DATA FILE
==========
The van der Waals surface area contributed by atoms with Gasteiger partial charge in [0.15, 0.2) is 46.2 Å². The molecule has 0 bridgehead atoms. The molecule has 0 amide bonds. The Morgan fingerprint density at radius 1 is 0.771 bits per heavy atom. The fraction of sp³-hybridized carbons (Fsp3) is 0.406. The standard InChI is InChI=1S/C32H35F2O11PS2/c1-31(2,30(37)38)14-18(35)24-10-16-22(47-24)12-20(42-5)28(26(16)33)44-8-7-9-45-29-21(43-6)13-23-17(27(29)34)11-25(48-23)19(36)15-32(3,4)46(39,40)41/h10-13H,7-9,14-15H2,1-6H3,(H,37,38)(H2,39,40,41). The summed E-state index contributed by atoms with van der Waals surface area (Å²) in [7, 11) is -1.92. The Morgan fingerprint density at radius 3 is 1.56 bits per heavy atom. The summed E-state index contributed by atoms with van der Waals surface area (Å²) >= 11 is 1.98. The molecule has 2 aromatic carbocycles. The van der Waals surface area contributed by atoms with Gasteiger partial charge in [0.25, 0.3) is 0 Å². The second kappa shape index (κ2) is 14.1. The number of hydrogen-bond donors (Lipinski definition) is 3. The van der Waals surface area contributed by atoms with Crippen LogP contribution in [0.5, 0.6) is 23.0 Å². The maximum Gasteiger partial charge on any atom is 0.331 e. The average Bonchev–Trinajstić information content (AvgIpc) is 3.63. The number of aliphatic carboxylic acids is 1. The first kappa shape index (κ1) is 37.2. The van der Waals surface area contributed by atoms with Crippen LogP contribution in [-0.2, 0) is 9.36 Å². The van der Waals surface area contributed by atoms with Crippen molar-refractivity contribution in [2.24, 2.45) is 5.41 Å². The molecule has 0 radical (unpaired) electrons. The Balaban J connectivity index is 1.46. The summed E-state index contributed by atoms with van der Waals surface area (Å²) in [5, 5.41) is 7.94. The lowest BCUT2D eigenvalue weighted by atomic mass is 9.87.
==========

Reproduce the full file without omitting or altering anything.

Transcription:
The van der Waals surface area contributed by atoms with Gasteiger partial charge in [0.15, 0.2) is 46.2 Å². The molecule has 0 bridgehead atoms. The molecule has 0 amide bonds. The Morgan fingerprint density at radius 1 is 0.771 bits per heavy atom. The fraction of sp³-hybridized carbons (Fsp3) is 0.406. The standard InChI is InChI=1S/C32H35F2O11PS2/c1-31(2,30(37)38)14-18(35)24-10-16-22(47-24)12-20(42-5)28(26(16)33)44-8-7-9-45-29-21(43-6)13-23-17(27(29)34)11-25(48-23)19(36)15-32(3,4)46(39,40)41/h10-13H,7-9,14-15H2,1-6H3,(H,37,38)(H2,39,40,41). The summed E-state index contributed by atoms with van der Waals surface area (Å²) in [7, 11) is -1.92. The Morgan fingerprint density at radius 3 is 1.56 bits per heavy atom. The summed E-state index contributed by atoms with van der Waals surface area (Å²) >= 11 is 1.98. The molecule has 2 aromatic carbocycles. The van der Waals surface area contributed by atoms with Gasteiger partial charge in [0.25, 0.3) is 0 Å². The second kappa shape index (κ2) is 14.1. The number of hydrogen-bond donors (Lipinski definition) is 3. The van der Waals surface area contributed by atoms with Crippen LogP contribution in [0.5, 0.6) is 23.0 Å². The maximum Gasteiger partial charge on any atom is 0.331 e. The average Bonchev–Trinajstić information content (AvgIpc) is 3.63. The number of aliphatic carboxylic acids is 1. The first kappa shape index (κ1) is 37.2. The van der Waals surface area contributed by atoms with Crippen LogP contribution in [-0.2, 0) is 9.36 Å². The van der Waals surface area contributed by atoms with Crippen molar-refractivity contribution in [2.24, 2.45) is 5.41 Å². The molecule has 0 radical (unpaired) electrons. The Balaban J connectivity index is 1.46. The summed E-state index contributed by atoms with van der Waals surface area (Å²) in [5, 5.41) is 7.94. The lowest BCUT2D eigenvalue weighted by atomic mass is 9.87.